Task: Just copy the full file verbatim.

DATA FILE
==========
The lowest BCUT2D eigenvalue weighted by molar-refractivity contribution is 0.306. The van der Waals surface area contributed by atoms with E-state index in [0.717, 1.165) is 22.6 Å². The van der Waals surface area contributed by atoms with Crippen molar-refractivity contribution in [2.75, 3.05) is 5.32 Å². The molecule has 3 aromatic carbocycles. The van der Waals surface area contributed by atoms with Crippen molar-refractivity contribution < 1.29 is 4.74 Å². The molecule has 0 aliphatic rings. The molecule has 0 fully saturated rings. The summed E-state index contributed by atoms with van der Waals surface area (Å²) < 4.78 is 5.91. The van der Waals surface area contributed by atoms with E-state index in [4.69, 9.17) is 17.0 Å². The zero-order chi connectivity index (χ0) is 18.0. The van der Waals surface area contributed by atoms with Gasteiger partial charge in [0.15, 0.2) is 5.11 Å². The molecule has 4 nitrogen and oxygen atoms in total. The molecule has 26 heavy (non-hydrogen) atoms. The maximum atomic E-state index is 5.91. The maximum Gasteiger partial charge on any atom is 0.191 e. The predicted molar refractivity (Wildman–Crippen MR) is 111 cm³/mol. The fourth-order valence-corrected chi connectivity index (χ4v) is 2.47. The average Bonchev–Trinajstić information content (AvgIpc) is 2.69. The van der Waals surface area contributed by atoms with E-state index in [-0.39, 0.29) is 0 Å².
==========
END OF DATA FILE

The lowest BCUT2D eigenvalue weighted by molar-refractivity contribution is 0.306. The van der Waals surface area contributed by atoms with E-state index in [0.717, 1.165) is 22.6 Å². The van der Waals surface area contributed by atoms with Crippen molar-refractivity contribution in [2.75, 3.05) is 5.32 Å². The molecule has 3 aromatic carbocycles. The van der Waals surface area contributed by atoms with Crippen molar-refractivity contribution < 1.29 is 4.74 Å². The molecule has 0 aliphatic rings. The molecule has 0 fully saturated rings. The summed E-state index contributed by atoms with van der Waals surface area (Å²) < 4.78 is 5.91. The van der Waals surface area contributed by atoms with E-state index in [4.69, 9.17) is 17.0 Å². The zero-order chi connectivity index (χ0) is 18.0. The van der Waals surface area contributed by atoms with Gasteiger partial charge in [0.15, 0.2) is 5.11 Å². The molecule has 4 nitrogen and oxygen atoms in total. The molecule has 26 heavy (non-hydrogen) atoms. The maximum atomic E-state index is 5.91. The maximum Gasteiger partial charge on any atom is 0.191 e. The predicted molar refractivity (Wildman–Crippen MR) is 111 cm³/mol. The fourth-order valence-corrected chi connectivity index (χ4v) is 2.47. The average Bonchev–Trinajstić information content (AvgIpc) is 2.69. The van der Waals surface area contributed by atoms with E-state index in [-0.39, 0.29) is 0 Å².